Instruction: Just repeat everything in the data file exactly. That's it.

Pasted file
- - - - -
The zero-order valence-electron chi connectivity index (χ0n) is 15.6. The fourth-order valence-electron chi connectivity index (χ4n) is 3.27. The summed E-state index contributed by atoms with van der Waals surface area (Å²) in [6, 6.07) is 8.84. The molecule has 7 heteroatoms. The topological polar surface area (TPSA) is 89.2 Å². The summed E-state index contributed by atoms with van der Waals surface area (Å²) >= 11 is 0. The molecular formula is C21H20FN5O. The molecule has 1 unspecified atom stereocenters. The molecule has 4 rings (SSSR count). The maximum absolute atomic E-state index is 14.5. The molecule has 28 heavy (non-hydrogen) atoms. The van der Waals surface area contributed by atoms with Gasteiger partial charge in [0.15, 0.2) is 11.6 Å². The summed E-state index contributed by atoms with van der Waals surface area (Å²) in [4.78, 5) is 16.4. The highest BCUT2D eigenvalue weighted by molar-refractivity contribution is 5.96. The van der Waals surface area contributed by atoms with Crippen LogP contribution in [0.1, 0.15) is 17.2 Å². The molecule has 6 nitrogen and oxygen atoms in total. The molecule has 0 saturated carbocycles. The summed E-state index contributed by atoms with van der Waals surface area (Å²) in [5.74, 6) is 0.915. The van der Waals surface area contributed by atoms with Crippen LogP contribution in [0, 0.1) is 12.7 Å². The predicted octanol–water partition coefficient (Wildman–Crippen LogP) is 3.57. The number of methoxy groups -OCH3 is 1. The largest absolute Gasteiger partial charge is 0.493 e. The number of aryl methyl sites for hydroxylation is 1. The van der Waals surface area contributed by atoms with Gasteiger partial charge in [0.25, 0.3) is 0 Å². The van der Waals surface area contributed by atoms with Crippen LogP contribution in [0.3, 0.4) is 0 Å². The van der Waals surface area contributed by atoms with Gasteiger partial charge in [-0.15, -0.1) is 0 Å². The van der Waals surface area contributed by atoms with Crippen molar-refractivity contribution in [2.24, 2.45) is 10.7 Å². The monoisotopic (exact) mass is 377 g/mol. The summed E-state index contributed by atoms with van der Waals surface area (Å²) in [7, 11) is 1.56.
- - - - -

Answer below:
The zero-order valence-electron chi connectivity index (χ0n) is 15.6. The fourth-order valence-electron chi connectivity index (χ4n) is 3.27. The summed E-state index contributed by atoms with van der Waals surface area (Å²) in [6, 6.07) is 8.84. The molecule has 7 heteroatoms. The topological polar surface area (TPSA) is 89.2 Å². The summed E-state index contributed by atoms with van der Waals surface area (Å²) >= 11 is 0. The molecular formula is C21H20FN5O. The molecule has 1 unspecified atom stereocenters. The molecule has 4 rings (SSSR count). The maximum absolute atomic E-state index is 14.5. The molecule has 28 heavy (non-hydrogen) atoms. The van der Waals surface area contributed by atoms with Gasteiger partial charge in [0.15, 0.2) is 11.6 Å². The summed E-state index contributed by atoms with van der Waals surface area (Å²) in [4.78, 5) is 16.4. The highest BCUT2D eigenvalue weighted by molar-refractivity contribution is 5.96. The van der Waals surface area contributed by atoms with Crippen LogP contribution in [0.1, 0.15) is 17.2 Å². The molecule has 6 nitrogen and oxygen atoms in total. The molecule has 0 saturated carbocycles. The summed E-state index contributed by atoms with van der Waals surface area (Å²) in [5.74, 6) is 0.915. The van der Waals surface area contributed by atoms with Crippen LogP contribution in [0, 0.1) is 12.7 Å². The predicted octanol–water partition coefficient (Wildman–Crippen LogP) is 3.57. The number of methoxy groups -OCH3 is 1. The largest absolute Gasteiger partial charge is 0.493 e. The number of aryl methyl sites for hydroxylation is 1. The van der Waals surface area contributed by atoms with Gasteiger partial charge in [0.25, 0.3) is 0 Å². The van der Waals surface area contributed by atoms with Crippen LogP contribution in [0.3, 0.4) is 0 Å². The van der Waals surface area contributed by atoms with Gasteiger partial charge in [-0.15, -0.1) is 0 Å². The van der Waals surface area contributed by atoms with Crippen molar-refractivity contribution in [2.24, 2.45) is 10.7 Å². The monoisotopic (exact) mass is 377 g/mol. The summed E-state index contributed by atoms with van der Waals surface area (Å²) in [7, 11) is 1.56.